Toronto scientists may have found a way to help you sober up quicker
Since the dawn of time, us humans have had to deal with the painful consequences of booze cruises, leaving us perpetually on the hunt for a way to sober up — and get rid of hangovers — faster.
Whether your imbibing is celebratory or consolatory, the end result remains the same: the overwhelming feeling of sickness when you realize you've consumed too much, followed by the spins, the headaches, the nausea, and maybe even the delirium tremens if you're a real champ (yes, the medical phenomenon the delicious golden ale is named after).
Along with just being an overall shitty experience, over-consumption can also be seriously dangerous and life-threatening.
But now, a group of researchers from Toronto has found a pretty simple solution to an age-old problem for those of us who are no stranger to a drink or ten.
Though booze is largely metabolized in the liver, there is a bit of metabolism that happens via the lungs — and there is apparently a way to increase and accelerate this role the lungs play, as published in the new article in Scientific Reports.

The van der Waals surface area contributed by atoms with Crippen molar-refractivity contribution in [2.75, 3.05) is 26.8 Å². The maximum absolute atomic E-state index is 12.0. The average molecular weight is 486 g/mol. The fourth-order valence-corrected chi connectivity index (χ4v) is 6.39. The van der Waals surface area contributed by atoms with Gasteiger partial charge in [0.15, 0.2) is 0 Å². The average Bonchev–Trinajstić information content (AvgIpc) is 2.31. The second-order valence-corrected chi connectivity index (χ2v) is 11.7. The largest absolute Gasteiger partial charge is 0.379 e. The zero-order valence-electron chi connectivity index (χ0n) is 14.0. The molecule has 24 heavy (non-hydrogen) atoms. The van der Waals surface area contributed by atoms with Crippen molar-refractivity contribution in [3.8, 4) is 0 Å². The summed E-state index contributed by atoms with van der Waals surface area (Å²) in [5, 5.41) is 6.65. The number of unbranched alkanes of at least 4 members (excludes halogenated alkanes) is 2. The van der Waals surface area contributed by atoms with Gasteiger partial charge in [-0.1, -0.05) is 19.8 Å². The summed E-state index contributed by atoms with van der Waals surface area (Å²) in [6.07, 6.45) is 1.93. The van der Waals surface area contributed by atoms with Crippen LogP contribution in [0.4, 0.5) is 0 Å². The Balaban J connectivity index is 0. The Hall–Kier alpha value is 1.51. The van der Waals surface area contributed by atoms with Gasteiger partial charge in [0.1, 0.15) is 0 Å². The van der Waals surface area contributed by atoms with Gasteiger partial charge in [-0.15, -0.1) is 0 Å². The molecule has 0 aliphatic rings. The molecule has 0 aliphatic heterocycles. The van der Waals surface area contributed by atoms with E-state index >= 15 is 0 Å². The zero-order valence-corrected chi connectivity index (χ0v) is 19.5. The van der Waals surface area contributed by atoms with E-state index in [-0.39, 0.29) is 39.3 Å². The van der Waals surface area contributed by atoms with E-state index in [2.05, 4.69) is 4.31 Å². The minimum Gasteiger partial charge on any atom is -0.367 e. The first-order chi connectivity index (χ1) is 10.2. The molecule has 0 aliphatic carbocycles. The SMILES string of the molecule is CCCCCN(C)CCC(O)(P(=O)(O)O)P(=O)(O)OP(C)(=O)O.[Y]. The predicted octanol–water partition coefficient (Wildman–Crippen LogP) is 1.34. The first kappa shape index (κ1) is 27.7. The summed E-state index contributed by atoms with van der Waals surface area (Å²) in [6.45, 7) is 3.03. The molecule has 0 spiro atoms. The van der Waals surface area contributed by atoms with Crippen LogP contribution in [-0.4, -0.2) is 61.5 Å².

The methodology is basic: hyperventilation, but with a caveat to prevent the usual dizziness and fluctuation in oxygen and carbon dioxide levels that comes with quickened breathing.
Scientists from the University Health Network (UHN) found that when an intoxicated person is forced to hyperventilate while breathing through a special device that maintains the body's balance between the two gases, their blood alcohol levels drop within minutes.
In the study, the blood alcohol levels of the hyperventillating participants were reduced by more than half, hitting levels within 40 minutes that would normally take a whole two to three hours for the body to process.
The technique is definitely a game changer in the world of drinking and hangover science, and more importantly, potentially a lifesaver for people who may be suffering from alcohol poisoning.
The team behind the research will hopefully be conducting further studies to determine the full benefits of hyperventilation on ethanol metabolism, and perhaps it will one day serve as a key treatment for patients.
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